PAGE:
Enlivening the Spine in Feldenkrais Awareness Through Movement

Curvy spine, snaky spine, vine-y spineEnlivening the Spine with Sheri Cohen
Spine like a chain, bending link-by-link
Supportive spine, like a pyramid, wide
on bottom and narrow on top
Breathing spine that spreads and gathers with every breath

There may be no part of the skeleton that is as important to our self-use, self-image and self-expression than our spine. Providing support for the head, the spine allows for the mobility of our teleceptors (eyes, ears, and nose), which is essential to how we read the world outside of our skins. Providing support for the ribs, the spine is integral in the movements of breathing, affecting every aspect of our health. Breathing movements, in turn, allow us to communicate through vocalizations, a fundamental feature of self-expression. The shoulder girdle and arms connect to the spine via the breastbone, so reaching, pushing, pulling, plus all the subtleties of gesturing and making things with our finer hand movements, effect and are affected by the spine. Of course, the spine shares a bone with the pelvis—the sacrum—making the spine important both as a stabilizing center and as the engine of our mobility.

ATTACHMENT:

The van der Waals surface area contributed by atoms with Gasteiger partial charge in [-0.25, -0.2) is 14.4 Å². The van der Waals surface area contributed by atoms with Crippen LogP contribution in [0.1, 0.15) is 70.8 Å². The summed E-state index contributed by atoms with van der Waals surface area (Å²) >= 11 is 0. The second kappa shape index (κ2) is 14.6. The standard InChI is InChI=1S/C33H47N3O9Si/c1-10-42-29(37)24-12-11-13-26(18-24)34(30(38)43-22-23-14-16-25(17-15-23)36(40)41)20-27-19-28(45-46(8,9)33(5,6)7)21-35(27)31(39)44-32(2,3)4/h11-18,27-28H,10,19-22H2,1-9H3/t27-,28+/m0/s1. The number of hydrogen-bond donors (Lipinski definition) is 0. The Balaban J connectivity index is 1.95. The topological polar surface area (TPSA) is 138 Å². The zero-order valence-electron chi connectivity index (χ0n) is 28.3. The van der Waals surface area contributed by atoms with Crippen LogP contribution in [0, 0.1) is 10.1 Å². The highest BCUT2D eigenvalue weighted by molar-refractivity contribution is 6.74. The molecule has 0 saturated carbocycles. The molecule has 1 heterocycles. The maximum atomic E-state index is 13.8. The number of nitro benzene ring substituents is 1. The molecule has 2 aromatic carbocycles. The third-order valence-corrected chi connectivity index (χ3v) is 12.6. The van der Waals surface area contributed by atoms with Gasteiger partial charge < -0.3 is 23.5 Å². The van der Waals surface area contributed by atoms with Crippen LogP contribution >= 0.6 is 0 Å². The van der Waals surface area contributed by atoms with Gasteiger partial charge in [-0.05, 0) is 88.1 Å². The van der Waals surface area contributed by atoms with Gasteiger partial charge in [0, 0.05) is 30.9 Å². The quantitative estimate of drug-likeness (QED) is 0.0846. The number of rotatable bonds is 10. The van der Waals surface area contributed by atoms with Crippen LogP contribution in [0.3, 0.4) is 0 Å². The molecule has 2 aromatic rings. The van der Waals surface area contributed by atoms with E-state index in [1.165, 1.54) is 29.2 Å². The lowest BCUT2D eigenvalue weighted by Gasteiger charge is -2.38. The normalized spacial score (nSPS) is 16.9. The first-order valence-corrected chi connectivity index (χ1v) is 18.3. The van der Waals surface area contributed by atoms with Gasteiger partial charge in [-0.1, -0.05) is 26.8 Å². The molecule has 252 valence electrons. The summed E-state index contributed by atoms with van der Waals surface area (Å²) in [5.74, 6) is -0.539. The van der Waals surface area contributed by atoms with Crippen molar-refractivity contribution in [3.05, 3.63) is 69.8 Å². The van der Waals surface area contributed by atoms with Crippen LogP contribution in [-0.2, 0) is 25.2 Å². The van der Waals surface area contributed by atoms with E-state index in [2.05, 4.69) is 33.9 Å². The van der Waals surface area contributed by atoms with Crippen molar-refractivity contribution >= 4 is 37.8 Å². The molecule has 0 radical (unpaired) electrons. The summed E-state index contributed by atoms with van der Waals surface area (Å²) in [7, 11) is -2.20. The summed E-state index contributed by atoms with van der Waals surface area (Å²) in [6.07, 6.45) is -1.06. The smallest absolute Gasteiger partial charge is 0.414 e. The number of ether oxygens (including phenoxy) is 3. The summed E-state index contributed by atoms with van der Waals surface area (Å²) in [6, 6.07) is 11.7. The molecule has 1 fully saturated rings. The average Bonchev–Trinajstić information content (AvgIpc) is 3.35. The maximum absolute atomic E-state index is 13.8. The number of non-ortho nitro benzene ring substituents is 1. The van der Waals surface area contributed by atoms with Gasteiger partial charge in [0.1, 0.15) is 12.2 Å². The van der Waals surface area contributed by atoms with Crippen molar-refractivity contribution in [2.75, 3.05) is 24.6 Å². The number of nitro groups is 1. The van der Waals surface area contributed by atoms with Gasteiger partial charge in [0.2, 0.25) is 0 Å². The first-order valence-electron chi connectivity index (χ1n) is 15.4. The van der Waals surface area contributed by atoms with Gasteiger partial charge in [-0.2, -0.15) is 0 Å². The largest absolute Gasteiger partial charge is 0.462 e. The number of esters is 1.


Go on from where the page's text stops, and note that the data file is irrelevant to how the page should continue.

Every movement of every part our our selves must coordinate with the movements of the spine. So this fall, in weekly Feldenkrais® Awareness Through Movement® classes, we are Enlivening the Spine: clarifying it in our self image, learning how it prefers to move, and how it might move in new and more supportive and expressive ways.

Feldenkrais Awareness Through Movement
Sundays, 10:45 a.m.
Tuesdays, 7:30 p.m.
(Drop in for $16/$14 seniors/class cards for less)
Lotus Yoga

4860 Rainier Avenue South

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